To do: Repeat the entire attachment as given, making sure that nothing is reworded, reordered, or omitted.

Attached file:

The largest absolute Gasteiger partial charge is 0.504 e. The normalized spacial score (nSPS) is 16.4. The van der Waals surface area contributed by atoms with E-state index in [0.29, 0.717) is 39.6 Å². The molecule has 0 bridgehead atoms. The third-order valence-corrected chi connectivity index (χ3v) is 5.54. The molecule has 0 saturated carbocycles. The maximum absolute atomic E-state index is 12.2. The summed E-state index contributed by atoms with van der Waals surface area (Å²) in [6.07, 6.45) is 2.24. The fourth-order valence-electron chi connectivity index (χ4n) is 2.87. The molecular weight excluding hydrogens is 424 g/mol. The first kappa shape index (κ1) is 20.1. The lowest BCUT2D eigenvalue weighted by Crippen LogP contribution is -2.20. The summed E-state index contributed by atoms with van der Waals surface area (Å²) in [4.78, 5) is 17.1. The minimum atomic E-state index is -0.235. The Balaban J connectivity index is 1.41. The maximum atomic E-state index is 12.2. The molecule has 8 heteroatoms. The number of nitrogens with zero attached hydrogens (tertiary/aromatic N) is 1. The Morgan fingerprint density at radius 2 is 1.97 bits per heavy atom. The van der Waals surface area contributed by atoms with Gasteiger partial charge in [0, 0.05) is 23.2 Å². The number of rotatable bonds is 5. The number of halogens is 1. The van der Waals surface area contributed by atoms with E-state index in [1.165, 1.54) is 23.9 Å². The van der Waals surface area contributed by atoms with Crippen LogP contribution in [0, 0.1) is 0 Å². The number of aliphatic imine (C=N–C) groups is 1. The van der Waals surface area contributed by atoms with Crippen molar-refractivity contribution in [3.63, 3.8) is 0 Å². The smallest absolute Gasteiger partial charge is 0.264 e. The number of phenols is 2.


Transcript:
The largest absolute Gasteiger partial charge is 0.504 e. The normalized spacial score (nSPS) is 16.4. The van der Waals surface area contributed by atoms with E-state index in [0.29, 0.717) is 39.6 Å². The molecule has 0 bridgehead atoms. The third-order valence-corrected chi connectivity index (χ3v) is 5.54. The molecule has 0 saturated carbocycles. The maximum absolute atomic E-state index is 12.2. The summed E-state index contributed by atoms with van der Waals surface area (Å²) in [6.07, 6.45) is 2.24. The fourth-order valence-electron chi connectivity index (χ4n) is 2.87. The molecular weight excluding hydrogens is 424 g/mol. The first kappa shape index (κ1) is 20.1. The lowest BCUT2D eigenvalue weighted by Crippen LogP contribution is -2.20. The summed E-state index contributed by atoms with van der Waals surface area (Å²) in [4.78, 5) is 17.1. The minimum atomic E-state index is -0.235. The Balaban J connectivity index is 1.41. The maximum atomic E-state index is 12.2. The molecule has 8 heteroatoms. The number of nitrogens with zero attached hydrogens (tertiary/aromatic N) is 1. The Morgan fingerprint density at radius 2 is 1.97 bits per heavy atom. The van der Waals surface area contributed by atoms with Gasteiger partial charge in [0, 0.05) is 23.2 Å². The number of rotatable bonds is 5. The number of halogens is 1. The van der Waals surface area contributed by atoms with E-state index in [1.165, 1.54) is 23.9 Å². The van der Waals surface area contributed by atoms with Crippen LogP contribution in [0, 0.1) is 0 Å². The number of aliphatic imine (C=N–C) groups is 1. The van der Waals surface area contributed by atoms with Crippen molar-refractivity contribution in [3.63, 3.8) is 0 Å². The smallest absolute Gasteiger partial charge is 0.264 e. The number of phenols is 2.